Communist Terror in Nepal
Despite its long independent history between China and India, Nepal as a state emerged in its present form in the late 18th century, when much of the culturally and ethnically diverse Himalayan country was brought under the control of the Gorkha kingdom. In 1951, the century-old authoritarian rule by hereditary Rana premiers in the isolated state was replaced with parliamentary democracy. Government by an absolute monarch behind a democratic facade lasted from 1960 until the mass protest of 1990, when political unrest became widespread and a multiparty democracy within the framework of a constitutional monarchy was established. However, the partial movement towards a democratic parliamentary system did not satisfy neither the supporters of a multiparty constitutional monarchy nor the radical communist factions and resulted in the continuation of civil strife in the country of deep-seated economic and social problems.
In 1996 the Maoist wing of the Nepal Communist Party abandoned the parliament and launched a 'people´s war' against the 'feudal forces', monarchy and mainstream political parties of Nepal. Starting with large-scale demonstrations and strikes, the Maoist guerrillas used violent tactics and terror against the government and rural elites and eventually secured the support of the rural poor for the decade-long insurgency. The Maoists have been accused of abuses such as abductions, torture, rape, killings and civilian disappearances during the war. The government troops have also been accused of crimes and human rights abuses. All together more than 13,000 people (4,500 by Maoists and 8,200 by the government forces) were killed, hundreds went missing and at least 200,000 were displaced during the Nepalese Civil War in 1996-2006.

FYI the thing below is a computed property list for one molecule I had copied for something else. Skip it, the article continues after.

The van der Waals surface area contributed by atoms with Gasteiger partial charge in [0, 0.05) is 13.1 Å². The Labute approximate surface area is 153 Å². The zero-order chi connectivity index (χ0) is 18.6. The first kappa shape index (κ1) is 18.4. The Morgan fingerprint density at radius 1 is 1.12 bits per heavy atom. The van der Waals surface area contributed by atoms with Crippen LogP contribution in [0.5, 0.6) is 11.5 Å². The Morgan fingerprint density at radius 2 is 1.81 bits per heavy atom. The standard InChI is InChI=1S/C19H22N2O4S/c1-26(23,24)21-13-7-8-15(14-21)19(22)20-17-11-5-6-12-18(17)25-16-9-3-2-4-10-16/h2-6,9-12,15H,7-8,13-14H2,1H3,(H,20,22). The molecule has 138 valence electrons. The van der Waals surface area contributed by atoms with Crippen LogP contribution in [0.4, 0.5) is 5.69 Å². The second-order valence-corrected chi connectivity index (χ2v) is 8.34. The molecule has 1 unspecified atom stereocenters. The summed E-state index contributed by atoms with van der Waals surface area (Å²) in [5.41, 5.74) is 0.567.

A Comprehensive Peace Agreement at the end of 2006 was signed between the belligerents with the help of the United Nations. The Maoists joined the political mainstream in 2006, abolished monarchy, won elections in 2008 and lead the current coalition government. The Maoists are now promising radical change in Nepal and claim, that Communism has revived itself from all the old experiences. Still, other political parties, including their allies in the government, accuse the Maoists of continuing violence and unrest.